On being cool

On being cool

I’ve just discovered another cool homeschooling/mom blog, Blessed Among Men. (Thanks to Karen E.) And it was a bit of a strange and humbling experience to discover my own blog on her blogroll. I forget sometimes I have readers I don’t even know about. It still seems odd to me that anyone besides my mom and my sister read my blog.

Anyway, this post really spoke to me. I spent so much of my childhood worried about being uncool, worried about what other children thought of me, certain that when a group of girls was laughing and I wasn’t in on the joke, they were laughing at me.

I’m more and more certain that homeschooling is right for me. And this post points to yet another reason why I’m drawn to it. But what really grabs me is how she uses an experience in her home as a springboard for reflection and how far it takes her.

I thought a moment about how different I was at Simeon’s age. While I have many good memories of my elementary school years in the public school system, it seems I remember being fully aware of what was cool and what was not cool. I remember, also, being aware of who was cool and who was not cool. The pressure to conform to these standards of coolness only grew stronger in later years, but it was already present in the third grade and beginning to shape my thoughts and desires.

Simeon does not know anything about this pressure. He’s never learned to look down on children younger than himself (like I did) or despise the things that entertain them. Neither does he know the slang meanings of certain words (like I did) or that some people use these words to hurt others. In his world, the word gay means happy and I am happy it does. I am happy my boys have the freedom to express themselves freely and naturally. I’m happy that they do not feel pressure (like I did) to conform to standards that are not their family’s.

It is good to be in touch with one’s culture and to belong to a larger community, and I want that for my children. For now, however, I think our family, our large extended family, and very large pool of friends (both inside and outside the homeschooling crowd) is “larger community” enough for my young sons. And, unlike popular culture as it is most often found, our children really are loved and cared about by everyone in our larger community. They have every reason to feel that they will always belong and that they are unconditionally accepted here.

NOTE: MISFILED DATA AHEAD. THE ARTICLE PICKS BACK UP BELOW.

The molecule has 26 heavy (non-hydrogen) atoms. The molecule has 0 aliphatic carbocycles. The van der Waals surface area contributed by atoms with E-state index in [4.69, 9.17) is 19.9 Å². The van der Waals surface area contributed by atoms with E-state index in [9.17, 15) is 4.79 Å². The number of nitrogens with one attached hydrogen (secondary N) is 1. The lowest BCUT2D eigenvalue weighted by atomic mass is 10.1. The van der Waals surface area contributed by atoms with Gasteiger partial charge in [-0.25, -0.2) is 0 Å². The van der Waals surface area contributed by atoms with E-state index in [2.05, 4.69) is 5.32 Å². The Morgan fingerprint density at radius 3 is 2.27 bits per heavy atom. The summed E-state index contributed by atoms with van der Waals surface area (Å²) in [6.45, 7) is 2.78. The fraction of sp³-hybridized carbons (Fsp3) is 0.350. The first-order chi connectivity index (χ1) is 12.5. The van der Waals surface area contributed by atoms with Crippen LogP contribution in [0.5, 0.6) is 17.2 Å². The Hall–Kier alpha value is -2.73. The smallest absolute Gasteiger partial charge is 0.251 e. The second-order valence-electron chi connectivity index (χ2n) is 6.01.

There will come a day when our community is no longer large enough for my children and they will need to find their way in the world. When that day comes, I hope we will have trained them well enough to know how to fit in without compromising what I hope will have become their own standards. It is with that day in mind that I will teach Simeon that gay, meaning happy, is no longer a word in common use and I will help him to find a few synonyms. Living a counter-cultural life of faith is difficult enough without adding unnecessary quirks that are bound to rub people the wrong way. I wouldn’t be doing my children any favors by completely neglecting to instruct them in a sense of style, speech, and manner that is somewhat in keeping with the larger culture to which we all belong.

So, while I readily and happily admit that we are not cool—as defined by many a third grader—I like to think that we are developing in our children a naturalness, a confidence, a sense of taste, and a more classic, more perennial style that will serve them well in any place or decade.

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  • Melanie, I’m so so sorry. Marc and I will pray for you, Dom, Bella, and of course especially for your little one. It’s awful and tragic and its so hard for many people to find the right words to say to you. When we didn’t want to talk about it, it was all anyone spoke of; and when we were ready to talk about it, everyone wanted to talk about anything but. We’ll especially continue to pray for you and your healing in the months ahead.

  • I am so very, very sorry, Melanie.  I know that my words would be completely inadequate when confronted with your loss, but that’s why God gave us prayer.

    Be assured of the most fervent prayers of me and my family…especially that of my kids.  There is nothing so efficacious as the clear-minded (and clear-hearted) prayers of little children.

    May God give you and Dom strength during this time of tribulation.  God Bless you all!

  • Melanie,
    I’m so sorry.  I had a miscarriage 25 years ago—as a nurse, in the recovery room, I see many women who have miscarriages—everytime I take care ot them—I start crying.  My heart aches for you—I will pray for you and your family.

  • Melanie,
    So sorry to hear of your loss.  I just recently came to know of your blog through reading a friend’s blog (bearing blog).  We’ve been through 3 miscarriages, the last 6 months ago.  It’s so hard, but what a blessing for you to have had nurse Mary to support you.

  • Melanie,
    I’m very sorry to hear this.  We’ll keep your family in our prayers.

    I had a miscarriage almost exactly two years ago, and although the pain really does subside, I’ll find myself tearing up about it every so often.  It’s most poignant when talking to women who’ve also had miscarriages.